Treasure Island

Yevgeny Yevtushenko

(18 July 1933 / Zima Junction, Siberia)

Tomorrow's Wind


Why am I without joy,
achieving everything,
but grasping
nothing at all?
I dream of the wind
that has overtaken me,
the wind
that has leaped over me.
It shreds
all the telephone lines that sag
from unending chatter,
and all that’s wasted,
all that’s turned sour
it catapults
into oblivion.
All sorts of butwhatifers,
shaking,
like jelly in jackets,
whirled up in a vortex,
like fallen leaves,
shout down indignantly:
'How come? '
Where there’s no wind,
there’s no faith.
Let clammy red pencils
be strewn
among the reeds,
scattered madly
by tomorrow’s wind.
Wind
does not crawl
before idols,
it swirls scraps
of newspapers and posters,
yesterday’s glories,
turning somersaults
over warped roofs.
As if it had swilled
the Decembrists’ hot punch,
tipsy,
the wind flings upward
all the important little papers
that press us down
to the ground.
The wind
showers
under constellations
the garbage
in which the world is bogged down:
automobiles,
which have ridden over people,
furniture,
which has sprawled on us.
The wind
pulls away from sticky screens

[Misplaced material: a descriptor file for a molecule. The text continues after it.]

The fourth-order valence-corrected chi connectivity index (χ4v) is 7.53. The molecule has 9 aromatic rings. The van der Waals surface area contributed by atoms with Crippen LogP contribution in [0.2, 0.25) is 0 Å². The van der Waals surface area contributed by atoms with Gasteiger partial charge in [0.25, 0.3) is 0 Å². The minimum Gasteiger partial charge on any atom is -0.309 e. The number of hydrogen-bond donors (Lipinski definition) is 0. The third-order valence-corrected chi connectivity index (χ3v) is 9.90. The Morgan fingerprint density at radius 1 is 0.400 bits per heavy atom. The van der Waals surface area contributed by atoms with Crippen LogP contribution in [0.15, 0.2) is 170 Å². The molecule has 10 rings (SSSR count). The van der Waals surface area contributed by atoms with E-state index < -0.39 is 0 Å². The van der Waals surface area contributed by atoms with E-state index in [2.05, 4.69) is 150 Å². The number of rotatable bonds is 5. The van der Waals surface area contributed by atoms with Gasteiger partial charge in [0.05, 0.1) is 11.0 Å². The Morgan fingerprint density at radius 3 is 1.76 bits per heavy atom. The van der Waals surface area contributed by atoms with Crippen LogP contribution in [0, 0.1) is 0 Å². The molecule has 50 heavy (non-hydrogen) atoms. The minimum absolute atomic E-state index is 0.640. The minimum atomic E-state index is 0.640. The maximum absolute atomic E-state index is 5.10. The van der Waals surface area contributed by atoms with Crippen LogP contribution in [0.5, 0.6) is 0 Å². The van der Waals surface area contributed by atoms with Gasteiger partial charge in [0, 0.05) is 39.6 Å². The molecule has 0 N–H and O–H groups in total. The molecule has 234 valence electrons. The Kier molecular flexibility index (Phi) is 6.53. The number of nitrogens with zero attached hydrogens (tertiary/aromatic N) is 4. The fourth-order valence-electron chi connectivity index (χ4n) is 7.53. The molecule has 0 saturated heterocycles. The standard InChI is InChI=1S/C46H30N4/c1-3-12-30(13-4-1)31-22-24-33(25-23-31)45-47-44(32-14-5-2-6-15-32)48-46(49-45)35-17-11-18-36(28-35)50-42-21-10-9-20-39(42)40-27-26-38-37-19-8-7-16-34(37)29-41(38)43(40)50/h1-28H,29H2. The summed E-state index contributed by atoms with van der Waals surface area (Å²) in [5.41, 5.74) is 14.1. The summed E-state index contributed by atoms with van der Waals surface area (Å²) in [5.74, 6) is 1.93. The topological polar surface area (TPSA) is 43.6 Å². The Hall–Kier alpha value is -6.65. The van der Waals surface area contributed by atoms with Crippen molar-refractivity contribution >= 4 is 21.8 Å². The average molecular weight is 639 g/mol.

all the bewitched
simpletons and fools,

and without thinking
plants them
like shashlik
on the spike of their beloved TV tower...
Timid youth,
I am preaching to you:
Charge forward,
headlong into the epoch,
without wasting
the wind of history
either on fads
or the flimsy.
Each
new generation
must create
a special wind.
If it doesn’t shake
bits of dust,
young people
should send
an SOS.
Youth
is the age for a fresh airing.
In old age
it’s harder to be precocious,
if you put off
being young
in your youth.
Is it possible for you
all to be unfit?
Suck in the time
with a feverous mouth.
The calm will be
inhaled by you,
by the wind
exhaled
afterward.
And the wind,
making a gift of itself
to the universe,
is born,
sprawling
in a burst,
and structures
built on sand
rightfully will crumble.
And I, having reared
these structures not a little,
will look on happily,
blaming no one,
as it withdraws,
arching its mane,
the wind
that has leaped over me.


1977
Translated by Albert C. Todd

Submitted: Saturday, August 18, 2007
Edited: Friday, November 18, 2011

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